The northernmost and newest city of Greece and the second largest town of the Evros regional unit of Thrace is Orestiada. It was founded in 1923 by Greek refugees from Adrianople after the Treaty of Lausanne when the population exchange occurred between Turkey and Greece, in which the Evros River became the new border between the two countries. Despite lacking in sightseeing, the city is full of options for leisure, as it offers a range of all kinds of traditional cafes, taverns, restaurants, and modern bars that are not far from any other found in larger, more urban, cities. There is a particular café situated in a large pine park, allowing you to enjoy shade in the summer, while children can play carefree in the playground. A small theatre here, also hosts the Panhellenic Amateur Theatre Festival every end of August-beginning of September, while the city itself organises a variety of concerts and performances, especially during the summer.

Here, you’ll manage to relax, as you’re only true concern is where to have your next cup of coffee, where to dine, and where to have a drink later on. In this northernmost part of the country, you’ll come to acknowledge that you don’t need a lot to have a good time. It’s the company that makes that time worthwhile and memorable.

©MCD_Solar Tree

The city has a characteristic solar tree dominating its central square, an equivalent of which exists in Milan and other cities around the world. The city’s central square won the first prize at the 2016 Best City Awards Contest. Noteworthy is the fact that the city is constructed in a square-like manner, making it hard to get lost even for those with no sense of orientation whatsoever, while it is remarkably clean, peaceful, and with the character of an urban-village.

©MCD_Ardas

Further up north, there is an endless green scenery by the river Ardas that makes you wonder why these amazing destinations are not better promoted. The area here by the river that unites three nations (Greece, Turkey, Bulgaria), is an attraction for a pleasant walk, and a relaxed coffee with a unique view. Here, every summer, a music festival is organised with the participation of renowned Greek and international artists.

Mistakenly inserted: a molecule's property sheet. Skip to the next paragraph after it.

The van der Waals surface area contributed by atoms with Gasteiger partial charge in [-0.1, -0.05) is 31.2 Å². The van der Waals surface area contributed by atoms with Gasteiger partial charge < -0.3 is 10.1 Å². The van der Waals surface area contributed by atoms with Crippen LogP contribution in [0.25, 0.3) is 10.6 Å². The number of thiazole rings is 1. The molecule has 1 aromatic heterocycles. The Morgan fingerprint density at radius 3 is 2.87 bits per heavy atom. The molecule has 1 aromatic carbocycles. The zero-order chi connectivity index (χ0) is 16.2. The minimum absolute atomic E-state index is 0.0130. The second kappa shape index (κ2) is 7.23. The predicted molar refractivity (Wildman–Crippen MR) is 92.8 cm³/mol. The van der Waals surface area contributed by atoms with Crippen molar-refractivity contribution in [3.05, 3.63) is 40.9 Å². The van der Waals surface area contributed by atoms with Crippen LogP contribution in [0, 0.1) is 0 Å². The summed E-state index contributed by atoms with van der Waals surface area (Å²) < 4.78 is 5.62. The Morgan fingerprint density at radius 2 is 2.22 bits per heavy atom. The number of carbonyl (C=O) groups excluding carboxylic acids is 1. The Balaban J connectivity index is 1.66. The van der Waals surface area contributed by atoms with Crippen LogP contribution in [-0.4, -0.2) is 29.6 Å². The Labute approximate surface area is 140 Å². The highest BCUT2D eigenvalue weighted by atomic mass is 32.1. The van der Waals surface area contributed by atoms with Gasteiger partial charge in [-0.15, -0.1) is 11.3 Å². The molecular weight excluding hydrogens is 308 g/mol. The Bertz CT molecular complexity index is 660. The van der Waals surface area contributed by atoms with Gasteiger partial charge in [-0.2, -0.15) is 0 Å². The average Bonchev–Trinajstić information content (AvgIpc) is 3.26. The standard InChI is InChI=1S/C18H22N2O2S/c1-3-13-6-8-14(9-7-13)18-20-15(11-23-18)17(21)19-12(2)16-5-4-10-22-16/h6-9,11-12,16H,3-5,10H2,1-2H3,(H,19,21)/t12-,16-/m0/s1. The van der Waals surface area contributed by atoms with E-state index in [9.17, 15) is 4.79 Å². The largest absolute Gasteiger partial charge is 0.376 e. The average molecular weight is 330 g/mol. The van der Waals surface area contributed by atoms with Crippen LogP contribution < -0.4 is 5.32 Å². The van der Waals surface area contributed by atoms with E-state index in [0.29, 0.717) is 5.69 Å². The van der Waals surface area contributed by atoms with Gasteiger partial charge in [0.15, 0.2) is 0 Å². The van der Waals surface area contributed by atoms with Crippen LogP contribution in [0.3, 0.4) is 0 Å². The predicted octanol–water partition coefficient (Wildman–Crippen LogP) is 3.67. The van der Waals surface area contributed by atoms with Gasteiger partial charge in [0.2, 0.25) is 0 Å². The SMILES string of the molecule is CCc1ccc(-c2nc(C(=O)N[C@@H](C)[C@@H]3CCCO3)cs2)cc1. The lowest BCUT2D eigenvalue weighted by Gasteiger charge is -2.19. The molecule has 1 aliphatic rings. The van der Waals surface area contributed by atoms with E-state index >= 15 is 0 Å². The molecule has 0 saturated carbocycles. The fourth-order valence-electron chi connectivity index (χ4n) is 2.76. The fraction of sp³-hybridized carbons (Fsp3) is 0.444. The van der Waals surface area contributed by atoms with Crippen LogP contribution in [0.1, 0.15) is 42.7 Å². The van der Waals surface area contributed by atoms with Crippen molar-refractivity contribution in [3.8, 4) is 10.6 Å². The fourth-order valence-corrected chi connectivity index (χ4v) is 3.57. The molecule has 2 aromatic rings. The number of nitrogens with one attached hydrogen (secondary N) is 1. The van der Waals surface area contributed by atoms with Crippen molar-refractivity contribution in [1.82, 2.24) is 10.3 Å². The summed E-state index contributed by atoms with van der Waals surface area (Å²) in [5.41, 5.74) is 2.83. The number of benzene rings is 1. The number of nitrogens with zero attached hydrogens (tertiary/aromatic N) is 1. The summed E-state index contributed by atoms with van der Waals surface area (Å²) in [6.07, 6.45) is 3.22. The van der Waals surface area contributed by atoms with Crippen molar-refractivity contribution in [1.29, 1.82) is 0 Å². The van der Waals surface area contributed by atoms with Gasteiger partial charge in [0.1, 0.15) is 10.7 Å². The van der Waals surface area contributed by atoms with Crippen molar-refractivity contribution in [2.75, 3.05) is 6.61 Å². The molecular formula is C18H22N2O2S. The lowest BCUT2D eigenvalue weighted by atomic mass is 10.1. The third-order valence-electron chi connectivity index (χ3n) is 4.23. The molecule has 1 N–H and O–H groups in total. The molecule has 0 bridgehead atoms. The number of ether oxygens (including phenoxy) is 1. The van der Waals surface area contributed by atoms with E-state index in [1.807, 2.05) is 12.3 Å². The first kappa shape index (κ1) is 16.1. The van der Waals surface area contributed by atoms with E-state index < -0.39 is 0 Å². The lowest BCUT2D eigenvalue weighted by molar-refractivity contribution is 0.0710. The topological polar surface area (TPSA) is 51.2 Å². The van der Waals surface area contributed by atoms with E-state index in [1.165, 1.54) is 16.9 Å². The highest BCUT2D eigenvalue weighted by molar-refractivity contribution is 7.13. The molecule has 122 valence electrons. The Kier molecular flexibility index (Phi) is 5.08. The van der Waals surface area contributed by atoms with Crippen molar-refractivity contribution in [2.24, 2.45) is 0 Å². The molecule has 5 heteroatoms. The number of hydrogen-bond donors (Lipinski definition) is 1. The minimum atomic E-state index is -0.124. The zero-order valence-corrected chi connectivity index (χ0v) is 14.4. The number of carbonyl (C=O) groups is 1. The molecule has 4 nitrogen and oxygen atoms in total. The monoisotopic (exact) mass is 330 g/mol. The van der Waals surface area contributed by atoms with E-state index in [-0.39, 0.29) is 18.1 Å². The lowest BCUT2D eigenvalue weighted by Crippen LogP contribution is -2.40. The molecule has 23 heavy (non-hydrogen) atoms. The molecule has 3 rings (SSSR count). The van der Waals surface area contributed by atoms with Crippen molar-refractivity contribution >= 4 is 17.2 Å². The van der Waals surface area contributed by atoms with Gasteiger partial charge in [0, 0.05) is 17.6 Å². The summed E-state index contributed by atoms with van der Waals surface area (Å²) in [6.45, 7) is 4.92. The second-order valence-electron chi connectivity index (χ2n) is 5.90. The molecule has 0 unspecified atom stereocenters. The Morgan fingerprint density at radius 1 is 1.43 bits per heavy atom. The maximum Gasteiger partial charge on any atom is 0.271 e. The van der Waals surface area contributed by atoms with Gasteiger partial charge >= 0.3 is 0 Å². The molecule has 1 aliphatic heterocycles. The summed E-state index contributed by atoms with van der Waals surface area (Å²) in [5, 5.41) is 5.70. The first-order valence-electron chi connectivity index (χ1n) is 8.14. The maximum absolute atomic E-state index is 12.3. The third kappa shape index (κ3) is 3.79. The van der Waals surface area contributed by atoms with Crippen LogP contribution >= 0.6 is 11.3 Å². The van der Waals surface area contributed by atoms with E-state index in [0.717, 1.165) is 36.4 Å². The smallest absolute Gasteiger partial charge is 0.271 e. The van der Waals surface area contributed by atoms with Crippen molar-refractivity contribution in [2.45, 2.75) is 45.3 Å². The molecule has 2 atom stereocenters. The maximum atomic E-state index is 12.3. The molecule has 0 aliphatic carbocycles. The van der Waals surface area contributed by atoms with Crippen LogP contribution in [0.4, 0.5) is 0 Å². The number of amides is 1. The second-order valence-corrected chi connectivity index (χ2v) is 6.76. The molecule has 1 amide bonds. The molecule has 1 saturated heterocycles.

The traditional town by this river, Kastanies, whose name derives from the huge chestnut trees that once featured in the town square, hosts the only land border between Turkey and Greece (of length 11km), given that the rest of the border is along the river Evros. It is said that this is one of the oldest towns of the prefecture and has never been occupied by Muslims. Although it is highlighted by media for political issues, this town is full of vitality, demonstrating the warm hospitality of the people of Evros, and uniting people beyond the borders who cross over for work, leisure, a cup of coffee, or a delicious meal at the famous pizzeria “Lakis”.

©MCD_Didymoteicho

A trip in this region will not be complete without a tour of Didymoteicho, a town associated with the military presence it is best known for, due to its proximity to the borders (it is only 2km from the Greece-Turkey border). The town once served as the capital of the Byzantine Empire, while it holds the ruins of the ancient Roman city of Plotinopolis. The city had been built in a very strategic position, because it had for exploitation a very fertile plain and also controlled a passage of Erythropotamos, through which passed a branch of the via Egnatia leading in the middle and upper valley of Evros river and on the shores of the Black Sea.

©MCD_Didymoteicho